Current Rankings Formula

Over the winter of 2004/2005 DVOA formed a committee to examine the rankings process and to make recommendations for improving the formula. Hugh MacMullan, Wyatt Riley, Clem McGrath, Randy Hall, John De Wolf, and Kent Shaw served on the committee. Following analysis of old formula and investigation into other approaches the committee recommended using a formula that is very similar to the formula used by USOF.

The primary difference between the USOF formula and DVOA's is that for DVOA all runners will be ranked together regardless of which course they run. In this system larger numbers are better. An orienteer with a score of 50 points is roughly half as fast as an orienteer who scores 100 points.

What makes this system work is that it is iterative. All the scores are calculated and then recalculated over and over until there are no changes in the rankings. As the rankings are recalculated over and over again it compares every runner to every other runner. As the iterations proceed the faster orienteer's gradually gravitate towards the top of the rankings while slower orienteer's move towards the bottom. In this system the scores of the top three orienteers will average 100. If your score is 50 then you about half as fast as the top orienteer.

A key component of the process is having at least a few orienteers running on different courses. When this occurs, the formula is able to compare all the runners across all the courses.

While the old system had the advantage of being easier to understand, but there were a few serious inequities. The new system addresses those problems, but is more difficult to understand. The details of the system are presented below.

As before there are some general non-math related rules

  1. Must participate in at least four events to be included in the rankings
  2. The overall Male and Female winners must participate in at least seven events
  3. For every five events in which you participate, the worst score will be discarded. Participate in ten events and two will be discarded, etc.
  4. Running as part of a group does not count
  5. If you run more than one course at an event, only the most difficult course for that event will count
  6. Must be a member of DVOA, SVO, or POC in order to be listed in the rankings
  7. Must be a member of DVOA in order to win
  8. DNFs do count in the rankings. They are assigned a time equal to 2 times the slowest finisher for that course.
  9. Beginning in 2010, if courses are reused within a period of 24 months, any orienteers running the same course will be list as "NC" (non-competitive)

The basic rules are:

  1. Your overall ranking score is the average (arithmetic mean) of all your scores for individual events.
  2. Your score for an individual race is the course difficulty, divided by your time in minutes.
  3. The course difficulty is the average (harmonic mean) of the personal course difficulty experienced by every finisher of the course.
  4. The personal course difficulty for a finisher is the ranking result of that person, multiplied by their finish time in minutes.
  5. The scores are normalized (multiplied by a constant) so that the top three finishers average 100 points.
  6. Rules 1-4 are circular, i.e. in order to get the overall ranking score you need the scores, for which you need the course difficulties, for which you need the personal course difficulties, for which you need the overall ranking score. Where do you start? Everybody starts with 100 points for their result and then you loop through the rules again and again. The solution always converges, and is almost non-drifting. The iteration stops when the numbers converge (stop changing from one loop to the next.)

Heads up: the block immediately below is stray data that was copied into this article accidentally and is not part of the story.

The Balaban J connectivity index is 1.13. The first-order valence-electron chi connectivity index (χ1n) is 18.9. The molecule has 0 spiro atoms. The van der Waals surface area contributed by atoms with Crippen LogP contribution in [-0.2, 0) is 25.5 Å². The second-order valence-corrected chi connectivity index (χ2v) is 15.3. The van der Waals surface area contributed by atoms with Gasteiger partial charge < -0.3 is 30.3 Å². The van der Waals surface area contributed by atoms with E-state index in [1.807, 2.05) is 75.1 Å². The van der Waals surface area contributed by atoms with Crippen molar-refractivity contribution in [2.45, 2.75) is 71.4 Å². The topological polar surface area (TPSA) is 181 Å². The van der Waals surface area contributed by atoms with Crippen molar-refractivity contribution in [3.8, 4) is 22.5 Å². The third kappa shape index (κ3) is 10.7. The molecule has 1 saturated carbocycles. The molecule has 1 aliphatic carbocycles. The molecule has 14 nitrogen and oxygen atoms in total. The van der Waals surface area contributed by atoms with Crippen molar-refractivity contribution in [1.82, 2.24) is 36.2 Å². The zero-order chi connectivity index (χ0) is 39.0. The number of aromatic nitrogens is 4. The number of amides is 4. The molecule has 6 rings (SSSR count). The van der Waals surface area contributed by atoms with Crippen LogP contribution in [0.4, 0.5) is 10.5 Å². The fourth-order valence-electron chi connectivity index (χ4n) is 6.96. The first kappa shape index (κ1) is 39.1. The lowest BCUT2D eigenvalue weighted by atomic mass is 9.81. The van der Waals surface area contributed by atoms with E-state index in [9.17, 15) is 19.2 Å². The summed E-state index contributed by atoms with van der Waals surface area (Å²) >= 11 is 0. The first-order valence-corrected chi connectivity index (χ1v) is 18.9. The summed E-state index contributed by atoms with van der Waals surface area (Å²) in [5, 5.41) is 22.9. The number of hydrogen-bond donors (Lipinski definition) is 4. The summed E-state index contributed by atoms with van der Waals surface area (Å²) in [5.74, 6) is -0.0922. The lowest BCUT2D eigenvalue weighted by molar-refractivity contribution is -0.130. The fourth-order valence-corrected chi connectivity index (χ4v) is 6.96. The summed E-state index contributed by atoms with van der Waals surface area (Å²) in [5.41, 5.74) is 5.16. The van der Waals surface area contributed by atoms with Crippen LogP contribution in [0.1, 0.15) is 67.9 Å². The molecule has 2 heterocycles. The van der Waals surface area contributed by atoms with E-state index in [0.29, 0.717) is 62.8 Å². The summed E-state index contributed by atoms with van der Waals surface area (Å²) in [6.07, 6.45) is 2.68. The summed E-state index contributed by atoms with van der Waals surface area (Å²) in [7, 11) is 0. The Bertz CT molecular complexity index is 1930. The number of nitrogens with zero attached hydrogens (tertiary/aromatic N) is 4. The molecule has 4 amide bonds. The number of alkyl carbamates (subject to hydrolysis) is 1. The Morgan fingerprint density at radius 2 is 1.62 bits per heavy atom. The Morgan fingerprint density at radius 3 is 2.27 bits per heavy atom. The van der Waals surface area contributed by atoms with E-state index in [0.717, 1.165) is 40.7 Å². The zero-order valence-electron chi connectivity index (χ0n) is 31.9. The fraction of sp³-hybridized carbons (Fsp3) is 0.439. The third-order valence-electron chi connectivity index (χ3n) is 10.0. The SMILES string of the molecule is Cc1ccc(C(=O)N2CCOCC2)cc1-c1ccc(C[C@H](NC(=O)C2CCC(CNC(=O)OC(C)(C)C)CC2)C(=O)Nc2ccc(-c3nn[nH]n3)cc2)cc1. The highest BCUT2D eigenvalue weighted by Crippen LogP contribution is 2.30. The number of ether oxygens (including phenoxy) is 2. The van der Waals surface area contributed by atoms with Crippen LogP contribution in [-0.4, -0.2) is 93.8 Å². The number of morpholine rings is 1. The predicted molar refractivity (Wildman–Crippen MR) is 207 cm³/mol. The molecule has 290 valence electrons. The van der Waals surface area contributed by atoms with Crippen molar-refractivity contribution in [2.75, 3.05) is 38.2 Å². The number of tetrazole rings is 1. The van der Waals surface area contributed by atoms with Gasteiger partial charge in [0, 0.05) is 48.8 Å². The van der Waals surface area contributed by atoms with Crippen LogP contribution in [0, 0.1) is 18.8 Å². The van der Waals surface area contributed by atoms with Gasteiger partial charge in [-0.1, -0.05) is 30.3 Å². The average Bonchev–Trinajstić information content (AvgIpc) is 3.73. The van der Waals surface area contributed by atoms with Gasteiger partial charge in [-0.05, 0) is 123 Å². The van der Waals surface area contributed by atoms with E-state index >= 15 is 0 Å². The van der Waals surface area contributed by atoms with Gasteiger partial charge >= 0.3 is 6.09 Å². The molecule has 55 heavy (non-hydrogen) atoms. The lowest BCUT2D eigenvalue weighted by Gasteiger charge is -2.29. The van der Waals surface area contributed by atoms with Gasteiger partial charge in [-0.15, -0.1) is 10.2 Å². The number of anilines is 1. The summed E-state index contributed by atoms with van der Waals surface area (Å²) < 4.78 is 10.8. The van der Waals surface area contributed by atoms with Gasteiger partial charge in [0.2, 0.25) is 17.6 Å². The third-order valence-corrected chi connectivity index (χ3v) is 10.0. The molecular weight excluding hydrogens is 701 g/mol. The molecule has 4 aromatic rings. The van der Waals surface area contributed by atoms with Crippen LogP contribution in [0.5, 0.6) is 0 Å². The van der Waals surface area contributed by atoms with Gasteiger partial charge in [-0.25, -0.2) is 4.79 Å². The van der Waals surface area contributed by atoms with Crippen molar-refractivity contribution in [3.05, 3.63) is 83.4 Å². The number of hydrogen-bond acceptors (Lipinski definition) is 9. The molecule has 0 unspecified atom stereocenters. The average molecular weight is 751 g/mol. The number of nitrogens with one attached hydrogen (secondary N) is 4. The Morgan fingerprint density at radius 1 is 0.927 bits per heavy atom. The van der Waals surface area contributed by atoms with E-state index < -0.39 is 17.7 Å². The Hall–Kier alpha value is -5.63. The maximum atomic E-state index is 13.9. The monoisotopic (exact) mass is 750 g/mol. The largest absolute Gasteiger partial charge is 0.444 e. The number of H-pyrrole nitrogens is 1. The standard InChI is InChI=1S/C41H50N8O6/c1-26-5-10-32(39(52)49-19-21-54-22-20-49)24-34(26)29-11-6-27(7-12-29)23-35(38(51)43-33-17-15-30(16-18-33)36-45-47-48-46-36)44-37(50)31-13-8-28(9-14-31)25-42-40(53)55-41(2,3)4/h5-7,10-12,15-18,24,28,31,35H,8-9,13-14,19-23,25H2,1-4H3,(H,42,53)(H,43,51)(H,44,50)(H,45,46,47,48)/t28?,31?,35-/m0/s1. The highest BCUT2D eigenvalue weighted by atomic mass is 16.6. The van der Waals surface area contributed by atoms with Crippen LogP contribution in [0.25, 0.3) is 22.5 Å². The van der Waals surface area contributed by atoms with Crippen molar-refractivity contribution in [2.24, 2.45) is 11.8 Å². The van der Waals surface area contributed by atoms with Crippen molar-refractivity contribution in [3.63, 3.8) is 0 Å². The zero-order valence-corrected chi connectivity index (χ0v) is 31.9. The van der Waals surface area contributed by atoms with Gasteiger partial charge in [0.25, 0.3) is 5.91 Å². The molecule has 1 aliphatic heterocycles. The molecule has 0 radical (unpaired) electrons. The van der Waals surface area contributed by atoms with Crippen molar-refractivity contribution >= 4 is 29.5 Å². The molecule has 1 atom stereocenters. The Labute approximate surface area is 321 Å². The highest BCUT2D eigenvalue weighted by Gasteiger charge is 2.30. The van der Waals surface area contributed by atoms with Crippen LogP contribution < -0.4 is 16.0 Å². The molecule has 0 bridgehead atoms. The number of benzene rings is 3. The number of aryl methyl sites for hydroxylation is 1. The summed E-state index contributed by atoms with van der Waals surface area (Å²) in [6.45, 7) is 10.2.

7. In order to do the final determination of course difficulties, all valid finishes are used, and all scores are averaged for the Result. Valid finishes are times (not OT, DNF, MSP, etc.).
  8. In order to do the final determination of results, all results are used, except DNS. Results such as OT, DNF, MSP, etc. are scored at 10% slower than the slowest finisher on the course.
  9. You have to run in four or more events in order to be ranked.
  10. For every five events you run the slowest result will be discarded. If you run in ten events the two worst scores will be discarded, and so on.
  11. Events in which you run as part of a group will not count in the rankings.

Additional notes

  • If you are on average twice as fast as somebody, you should end up with about twice their score.
  • As with most rankings systems, it is possible to end up ranked lower than someone who you beat every time in which you ran the same race.

Say Charlie beats Albert by 1 minute in the only race they run directly against each other. Then in a second race, Albert beats Bob by 10 minutes, and in a third race, Bob beats Charlie by 10 minutes. By implication from the second and third races, Albert is much faster than Bob who is much faster than Charlie, so Albert is much, much faster than Charlie. The result of the first race suggests that Charlie is slightly faster than Albert.

To reconcile the two apparently conflicting implications, the math averages things out, and between "Albert is much, much faster than Charlie," and "Charlie is slightly faster than Albert", lies the average "Albert is faster than Charlie".

Therefore Albert would be ranked above Charlie, even though Charlie beat Albert the only time they ever raced head-to-head. The math in rules 1-4 does all of this transparently.